When the next influenza pandemic strikes, New Zealand's borders are likely to be closed to all incoming travellers.
The lock may be on for several days, says a pandemic planning guide for businesses.
All passengers may be quarantined for at least eight days, says the guide, published yesterday by the Ministries of Health and Economic Development.
Just where the passengers and air crew would be held was undecided, the director of public health, Dr Mark Jacobs, said last night, but it could be a building fitted with beds especially for the purpose.
Yesterday's guide to businesses and a companion document for infrastructure providers such as electricity companies is intended to encourage them to beef up, or start, their pandemic planning. The publications are a bid to minimise the potential for chaos from business closures.
It is expected that up to half of all workers could be absent for a fortnight - being sick or having to look after others who are sick, or caring for their children if schools close - at the peak of a severe pandemic wave.
The guide gives advice to the public and to businesses.
Regularly washing hands with soap and water and drying them thoroughly is one of the best protections. Coughed-out flu virus can survive up to two days on hard surfaces such as doorknobs and can be transferred on the hands to the nose, mouth or eyes.
The business guide contains step-by-step pictures on how to wash hands, with soap or alcohol-based sanitiser.
Cover coughs or sneezes with a tissue and discard the tissue in a rubbish bin - and wash hands again afterwards. Use paracetamol to reduce a fever.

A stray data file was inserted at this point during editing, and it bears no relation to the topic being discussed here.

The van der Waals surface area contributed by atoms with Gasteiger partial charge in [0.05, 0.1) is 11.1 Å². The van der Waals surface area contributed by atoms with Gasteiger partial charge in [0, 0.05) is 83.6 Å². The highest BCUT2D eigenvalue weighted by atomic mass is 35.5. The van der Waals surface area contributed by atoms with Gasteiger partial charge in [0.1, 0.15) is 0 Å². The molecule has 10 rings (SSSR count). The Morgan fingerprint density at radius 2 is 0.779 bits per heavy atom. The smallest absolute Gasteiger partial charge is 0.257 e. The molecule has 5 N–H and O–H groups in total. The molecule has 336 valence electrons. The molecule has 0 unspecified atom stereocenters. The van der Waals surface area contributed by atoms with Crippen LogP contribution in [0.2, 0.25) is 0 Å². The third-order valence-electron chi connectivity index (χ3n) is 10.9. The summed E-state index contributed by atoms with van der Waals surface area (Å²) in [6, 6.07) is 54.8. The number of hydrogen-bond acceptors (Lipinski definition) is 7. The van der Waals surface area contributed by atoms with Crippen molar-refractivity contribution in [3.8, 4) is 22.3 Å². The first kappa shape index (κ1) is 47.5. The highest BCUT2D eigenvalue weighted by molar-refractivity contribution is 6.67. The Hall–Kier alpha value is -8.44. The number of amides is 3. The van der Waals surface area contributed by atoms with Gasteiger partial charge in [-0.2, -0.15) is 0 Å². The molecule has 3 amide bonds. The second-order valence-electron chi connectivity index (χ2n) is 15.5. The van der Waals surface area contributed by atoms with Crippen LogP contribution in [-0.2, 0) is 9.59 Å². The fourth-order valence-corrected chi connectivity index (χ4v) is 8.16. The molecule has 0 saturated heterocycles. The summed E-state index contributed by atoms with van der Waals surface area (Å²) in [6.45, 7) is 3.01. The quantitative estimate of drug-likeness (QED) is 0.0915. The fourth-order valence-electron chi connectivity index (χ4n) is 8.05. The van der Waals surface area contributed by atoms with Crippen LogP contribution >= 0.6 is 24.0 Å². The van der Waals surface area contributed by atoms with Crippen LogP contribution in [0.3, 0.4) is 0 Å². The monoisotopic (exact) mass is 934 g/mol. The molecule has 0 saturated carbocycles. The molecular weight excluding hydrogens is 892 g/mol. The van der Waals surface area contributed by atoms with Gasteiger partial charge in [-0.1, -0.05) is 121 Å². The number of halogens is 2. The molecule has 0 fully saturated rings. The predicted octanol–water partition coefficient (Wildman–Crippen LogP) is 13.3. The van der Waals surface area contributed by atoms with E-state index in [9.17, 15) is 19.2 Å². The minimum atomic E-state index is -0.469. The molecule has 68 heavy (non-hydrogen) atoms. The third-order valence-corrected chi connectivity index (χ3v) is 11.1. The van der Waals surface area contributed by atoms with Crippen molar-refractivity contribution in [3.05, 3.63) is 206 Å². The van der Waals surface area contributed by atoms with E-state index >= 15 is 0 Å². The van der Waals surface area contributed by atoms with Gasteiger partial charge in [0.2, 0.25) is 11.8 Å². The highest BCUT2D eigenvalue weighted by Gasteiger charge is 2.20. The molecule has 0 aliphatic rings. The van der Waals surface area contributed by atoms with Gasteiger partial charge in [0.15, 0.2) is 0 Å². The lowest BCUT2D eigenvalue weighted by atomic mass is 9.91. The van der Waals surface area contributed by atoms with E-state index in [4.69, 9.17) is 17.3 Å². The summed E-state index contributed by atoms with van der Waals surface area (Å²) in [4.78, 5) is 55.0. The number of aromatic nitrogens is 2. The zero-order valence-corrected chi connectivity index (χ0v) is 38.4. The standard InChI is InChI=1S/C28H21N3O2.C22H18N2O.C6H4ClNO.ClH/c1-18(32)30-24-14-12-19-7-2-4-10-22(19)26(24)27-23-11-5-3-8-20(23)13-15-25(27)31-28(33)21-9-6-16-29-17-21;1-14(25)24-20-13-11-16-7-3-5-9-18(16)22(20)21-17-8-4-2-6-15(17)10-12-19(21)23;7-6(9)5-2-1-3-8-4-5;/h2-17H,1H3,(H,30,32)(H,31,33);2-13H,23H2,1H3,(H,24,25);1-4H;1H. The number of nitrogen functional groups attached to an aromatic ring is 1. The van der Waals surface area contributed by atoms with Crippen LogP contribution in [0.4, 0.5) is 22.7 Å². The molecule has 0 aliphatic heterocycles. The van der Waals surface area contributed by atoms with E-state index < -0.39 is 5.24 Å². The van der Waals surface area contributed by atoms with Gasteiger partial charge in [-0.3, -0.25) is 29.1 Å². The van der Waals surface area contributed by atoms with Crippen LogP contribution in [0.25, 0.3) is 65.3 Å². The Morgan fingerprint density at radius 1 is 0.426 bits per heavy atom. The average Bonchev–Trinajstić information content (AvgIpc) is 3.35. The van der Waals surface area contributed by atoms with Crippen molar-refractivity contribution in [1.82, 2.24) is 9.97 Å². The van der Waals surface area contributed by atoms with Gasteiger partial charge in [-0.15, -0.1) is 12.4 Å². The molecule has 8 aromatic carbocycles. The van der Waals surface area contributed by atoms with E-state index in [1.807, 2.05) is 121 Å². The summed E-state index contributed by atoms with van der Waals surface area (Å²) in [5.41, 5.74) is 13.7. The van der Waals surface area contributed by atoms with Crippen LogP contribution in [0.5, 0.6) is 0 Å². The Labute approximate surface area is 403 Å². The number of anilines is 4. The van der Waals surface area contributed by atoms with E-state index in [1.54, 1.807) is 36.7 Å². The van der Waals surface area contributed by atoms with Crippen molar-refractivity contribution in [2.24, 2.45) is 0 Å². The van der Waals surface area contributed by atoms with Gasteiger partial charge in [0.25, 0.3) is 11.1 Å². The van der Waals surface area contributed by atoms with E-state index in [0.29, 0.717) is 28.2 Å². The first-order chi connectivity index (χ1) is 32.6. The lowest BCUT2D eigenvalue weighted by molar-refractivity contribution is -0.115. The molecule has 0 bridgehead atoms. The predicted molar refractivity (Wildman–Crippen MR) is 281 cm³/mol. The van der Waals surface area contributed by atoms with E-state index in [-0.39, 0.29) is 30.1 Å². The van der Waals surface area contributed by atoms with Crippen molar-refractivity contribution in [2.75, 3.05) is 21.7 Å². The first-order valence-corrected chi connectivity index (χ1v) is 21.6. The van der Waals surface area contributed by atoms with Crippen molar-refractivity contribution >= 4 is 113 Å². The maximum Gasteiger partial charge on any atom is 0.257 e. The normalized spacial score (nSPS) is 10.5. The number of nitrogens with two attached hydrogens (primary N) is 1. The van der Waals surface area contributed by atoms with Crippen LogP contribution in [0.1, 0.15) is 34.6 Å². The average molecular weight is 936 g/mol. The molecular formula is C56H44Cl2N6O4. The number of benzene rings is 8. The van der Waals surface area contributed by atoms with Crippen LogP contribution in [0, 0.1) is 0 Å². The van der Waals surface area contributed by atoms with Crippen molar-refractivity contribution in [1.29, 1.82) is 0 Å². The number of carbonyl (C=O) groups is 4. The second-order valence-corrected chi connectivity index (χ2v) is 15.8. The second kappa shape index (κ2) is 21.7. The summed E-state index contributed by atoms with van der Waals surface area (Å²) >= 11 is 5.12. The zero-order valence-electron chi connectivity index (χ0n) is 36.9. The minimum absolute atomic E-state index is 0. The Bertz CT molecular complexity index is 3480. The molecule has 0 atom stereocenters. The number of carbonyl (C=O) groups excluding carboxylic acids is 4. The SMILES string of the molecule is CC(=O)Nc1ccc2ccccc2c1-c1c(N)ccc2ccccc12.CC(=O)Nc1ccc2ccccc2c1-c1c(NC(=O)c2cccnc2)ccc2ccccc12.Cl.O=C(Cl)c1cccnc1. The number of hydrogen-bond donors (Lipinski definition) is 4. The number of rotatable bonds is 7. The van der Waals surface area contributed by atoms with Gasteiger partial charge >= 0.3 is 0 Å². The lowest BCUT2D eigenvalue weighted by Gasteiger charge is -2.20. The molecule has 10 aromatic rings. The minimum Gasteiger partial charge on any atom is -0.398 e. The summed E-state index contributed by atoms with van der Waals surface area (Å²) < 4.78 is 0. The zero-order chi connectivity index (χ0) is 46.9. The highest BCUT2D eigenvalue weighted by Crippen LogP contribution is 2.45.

Stay home if sick. Ensure you have enough food and drinking water in case you become sick and cannot go out. "Plan for about a week's worth of supplies," the Health Ministry recommends.
At work Staff can refuse to work if they believe it will harm them seriously, but the "understood risks" must have materially increased first and they must try to resolve the matter with their employer.
Employers are urged to appoint an "influenza manager" to ensure there are enough tissues, face masks for those who start coughing at work, and hygiene products, and to manage staff who become ill at work.
People who see someone with symptoms should report the person to the flu manager, preferably by phone. If the person is found to have flu symptoms, he or she should put on a mask, leave work and contact a health worker.
As many staff as possible should be set up to work from home. If working from home is uncommon for a business, it could encourage staff to try it, possibly one day a fortnight.
Hand-shaking and hugging should be avoided in a flu pandemic, the guide says. (Kissing and hongi-ing are not mentioned but can be expected to be risky.) "Consider holding meetings in the open air."
Keep a distance of at least 1m from other staff and cancel non-essential meetings. Bring your own lunch and eat at your desk or away from others.
"Do what needs to be done then leave the area."
Avoid public transport: walk, drive or go early or late to avoid rush-hour crowding on buses and trains.
Ensure workplaces are well-ventilated, "preferably by fresh air via opening windows, or otherwise by properly designed and maintained air-conditioning systems".
Flu symptoms include high temperature, headache, bodily aches and pains, fatigue, sudden onset of symptoms, sore throat and chest discomfort.
The health sector
During a severe pandemic, the health sector is not expected to cope, because hospitals and primary health clinics will be swamped with flu cases and will themselves be short-staffed.
Most flu cases will be expected to be cared for at home by sufferers or their families.
Community-based assessment centres - effectively field hospitals - may be set up in some urban areas to divert flu cases from public hospitals and medical centres.
Patients with suspected flu should phone their doctor and should not just turn up at the clinic.